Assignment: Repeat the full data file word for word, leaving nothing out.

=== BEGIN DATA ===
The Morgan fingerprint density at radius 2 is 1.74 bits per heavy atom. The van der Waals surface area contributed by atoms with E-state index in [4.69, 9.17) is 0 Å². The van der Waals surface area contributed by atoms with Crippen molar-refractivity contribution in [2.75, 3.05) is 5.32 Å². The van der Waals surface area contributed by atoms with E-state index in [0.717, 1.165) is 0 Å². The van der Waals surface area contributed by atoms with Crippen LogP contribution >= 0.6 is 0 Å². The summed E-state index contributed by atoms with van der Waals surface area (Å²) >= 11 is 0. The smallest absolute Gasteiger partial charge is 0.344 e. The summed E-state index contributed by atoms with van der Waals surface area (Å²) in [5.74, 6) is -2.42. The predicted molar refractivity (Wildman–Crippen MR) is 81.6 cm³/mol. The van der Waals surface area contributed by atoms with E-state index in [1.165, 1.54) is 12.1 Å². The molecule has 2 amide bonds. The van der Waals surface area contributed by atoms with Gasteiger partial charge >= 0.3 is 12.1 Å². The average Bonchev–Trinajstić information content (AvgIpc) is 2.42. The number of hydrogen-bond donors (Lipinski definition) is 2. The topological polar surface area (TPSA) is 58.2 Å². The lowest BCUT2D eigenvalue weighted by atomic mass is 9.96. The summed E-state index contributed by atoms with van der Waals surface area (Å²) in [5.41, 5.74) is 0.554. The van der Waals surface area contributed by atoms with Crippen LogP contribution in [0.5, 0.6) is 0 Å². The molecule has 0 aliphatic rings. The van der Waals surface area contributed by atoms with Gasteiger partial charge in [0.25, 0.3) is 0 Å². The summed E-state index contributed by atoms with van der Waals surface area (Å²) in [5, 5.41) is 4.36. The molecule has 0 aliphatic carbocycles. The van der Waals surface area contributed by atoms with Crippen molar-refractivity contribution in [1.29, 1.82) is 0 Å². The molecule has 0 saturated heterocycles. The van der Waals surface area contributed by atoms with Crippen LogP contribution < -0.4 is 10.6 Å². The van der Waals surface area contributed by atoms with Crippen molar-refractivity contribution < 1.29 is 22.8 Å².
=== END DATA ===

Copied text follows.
The Morgan fingerprint density at radius 2 is 1.74 bits per heavy atom. The van der Waals surface area contributed by atoms with E-state index in [4.69, 9.17) is 0 Å². The van der Waals surface area contributed by atoms with Crippen molar-refractivity contribution in [2.75, 3.05) is 5.32 Å². The van der Waals surface area contributed by atoms with E-state index in [0.717, 1.165) is 0 Å². The van der Waals surface area contributed by atoms with Crippen LogP contribution >= 0.6 is 0 Å². The summed E-state index contributed by atoms with van der Waals surface area (Å²) >= 11 is 0. The smallest absolute Gasteiger partial charge is 0.344 e. The summed E-state index contributed by atoms with van der Waals surface area (Å²) in [5.74, 6) is -2.42. The predicted molar refractivity (Wildman–Crippen MR) is 81.6 cm³/mol. The van der Waals surface area contributed by atoms with E-state index in [1.165, 1.54) is 12.1 Å². The molecule has 2 amide bonds. The van der Waals surface area contributed by atoms with Gasteiger partial charge >= 0.3 is 12.1 Å². The average Bonchev–Trinajstić information content (AvgIpc) is 2.42. The number of hydrogen-bond donors (Lipinski definition) is 2. The topological polar surface area (TPSA) is 58.2 Å². The lowest BCUT2D eigenvalue weighted by atomic mass is 9.96. The summed E-state index contributed by atoms with van der Waals surface area (Å²) in [5.41, 5.74) is 0.554. The van der Waals surface area contributed by atoms with Crippen LogP contribution in [0.5, 0.6) is 0 Å². The molecule has 0 aliphatic rings. The van der Waals surface area contributed by atoms with Gasteiger partial charge in [0.25, 0.3) is 0 Å². The summed E-state index contributed by atoms with van der Waals surface area (Å²) in [5, 5.41) is 4.36. The molecule has 0 aliphatic carbocycles. The van der Waals surface area contributed by atoms with Crippen molar-refractivity contribution in [1.29, 1.82) is 0 Å². The molecule has 0 saturated heterocycles. The van der Waals surface area contributed by atoms with Crippen LogP contribution < -0.4 is 10.6 Å². The van der Waals surface area contributed by atoms with Crippen molar-refractivity contribution < 1.29 is 22.8 Å².